Still Paying by Paper Check? 7 Reasons You Should Automate
The death of the paper check has been predicted for years, with studies clearly documenting the gradual decline of its use. However, while customers may be relying more on credit, debit, and automatic draft for their debts, many businesses still cling to paper checks to pay employees and vendors.
If your business is one of the many still using paper-based forms of payment, there are a few reasons to consider making the change to electronic methods. From signing your employees up for direct deposit to paying contractors and vendors electronically, the switch from outdated processes can have tangible benefits to your business.
Most businesses today want to be seen as forward thinking and state of the art. By using an outdated mode of payment, you go against all that reputation building by clinging to payment processes from previous decades. Instead speak to your bank about the many payment options available that will let you send invoices and issue payments electronically through your business account.
Bank of America told the Wall Street Journal that each check costs between $4 and $20, which includes the cost of printing and mailing. This doesn’t include the loss of productivity that comes from creating, logging, and manually tracking the check on your end or the time involved in depositing the check once it arrives at its location.
Reduction in Errors
Any manual process can fall prey to human error, with one misplaced decimal point throwing off an entire budget. Automated payments often feed off of a business’s billing and accounting systems, reducing duplicate entries. While automation won’t guarantee against the occasional error, it will reduce the number of times a dollar amount is entered, with that dollar amount potentially checked several times before payment is sent.
With a paper check, businesses must send a request for a check to be printed based on an invoice, wait for that paper check to be generated and mailed, then force the recipient to wait for it to arrive. Electronic payments send funds from the business’s account to the payee’s account with the click of a button. Sometimes the process can take a couple of days, but most businesses find it’s always faster than a paper check.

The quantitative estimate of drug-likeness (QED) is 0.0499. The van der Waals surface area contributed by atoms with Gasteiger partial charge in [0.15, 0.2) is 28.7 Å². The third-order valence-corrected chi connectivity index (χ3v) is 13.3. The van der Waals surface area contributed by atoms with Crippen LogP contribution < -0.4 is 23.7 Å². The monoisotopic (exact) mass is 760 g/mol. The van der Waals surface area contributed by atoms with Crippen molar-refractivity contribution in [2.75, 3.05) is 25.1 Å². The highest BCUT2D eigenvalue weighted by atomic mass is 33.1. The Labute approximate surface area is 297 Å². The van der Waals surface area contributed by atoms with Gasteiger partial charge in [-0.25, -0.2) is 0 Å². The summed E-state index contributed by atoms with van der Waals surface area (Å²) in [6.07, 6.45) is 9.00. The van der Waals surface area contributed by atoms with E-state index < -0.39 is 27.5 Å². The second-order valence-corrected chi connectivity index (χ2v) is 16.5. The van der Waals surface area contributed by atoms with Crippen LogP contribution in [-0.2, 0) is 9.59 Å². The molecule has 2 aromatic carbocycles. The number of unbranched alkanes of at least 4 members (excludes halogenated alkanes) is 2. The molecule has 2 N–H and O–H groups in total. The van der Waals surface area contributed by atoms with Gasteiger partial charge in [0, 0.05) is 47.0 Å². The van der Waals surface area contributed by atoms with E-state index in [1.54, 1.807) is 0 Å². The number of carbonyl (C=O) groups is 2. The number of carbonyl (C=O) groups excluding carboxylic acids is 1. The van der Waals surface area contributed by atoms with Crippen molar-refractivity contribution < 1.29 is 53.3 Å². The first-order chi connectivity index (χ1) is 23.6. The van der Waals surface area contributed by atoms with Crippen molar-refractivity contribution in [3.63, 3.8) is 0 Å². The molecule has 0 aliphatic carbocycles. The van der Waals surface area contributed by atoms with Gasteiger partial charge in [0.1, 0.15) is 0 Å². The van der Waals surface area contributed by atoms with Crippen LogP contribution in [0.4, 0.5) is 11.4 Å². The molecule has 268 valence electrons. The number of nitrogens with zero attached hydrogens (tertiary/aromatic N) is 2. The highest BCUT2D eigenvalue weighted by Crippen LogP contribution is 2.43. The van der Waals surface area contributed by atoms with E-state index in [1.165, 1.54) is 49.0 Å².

If you’ve ever had to cancel a check and reissue a new one, you know the issues that come with tracing paper checks. Not only do can these pieces of paper easily get lost in the mail, they are each printed with your business’s checking account number and mailing address. Electronic payments not only won’t get lost in transit, but they have built-in tracking, since they’ll be logged in the system you used to securely send them.
Automation usually means setting up a full system to handle your business’s accounting processes, from the invoices you send to the payments you make to creditors and employees. Whether you use an all-in-one accounting solution or multiple pieces of software that integrate with each other, automating your finances will save time and increase efficiency. Since payments are logged immediately, you’ll also have the benefit of real-time insight into account balances, as well as the ability to pull reports that show exactly where your finances stand.
Check fraud remains a serious problem for financial institutions and law enforcement, since paper is easy to duplicate. Even with security features in place, fake checks can make it through financial institutions. In fact, technology has made it easier to design and print a realistic-looking counterfeit check. While electronic payments have security issues, too, there are techniques that can prevent and detect that type of fraud.
For businesses still paying by paper check, it’s important to investigate the reasons behind clinging to these outdated processes. Often businesses find that the cost to transition to a new system is minimal compared to the savings they’ll realize by moving to an automated accounting, billing, and payment solution.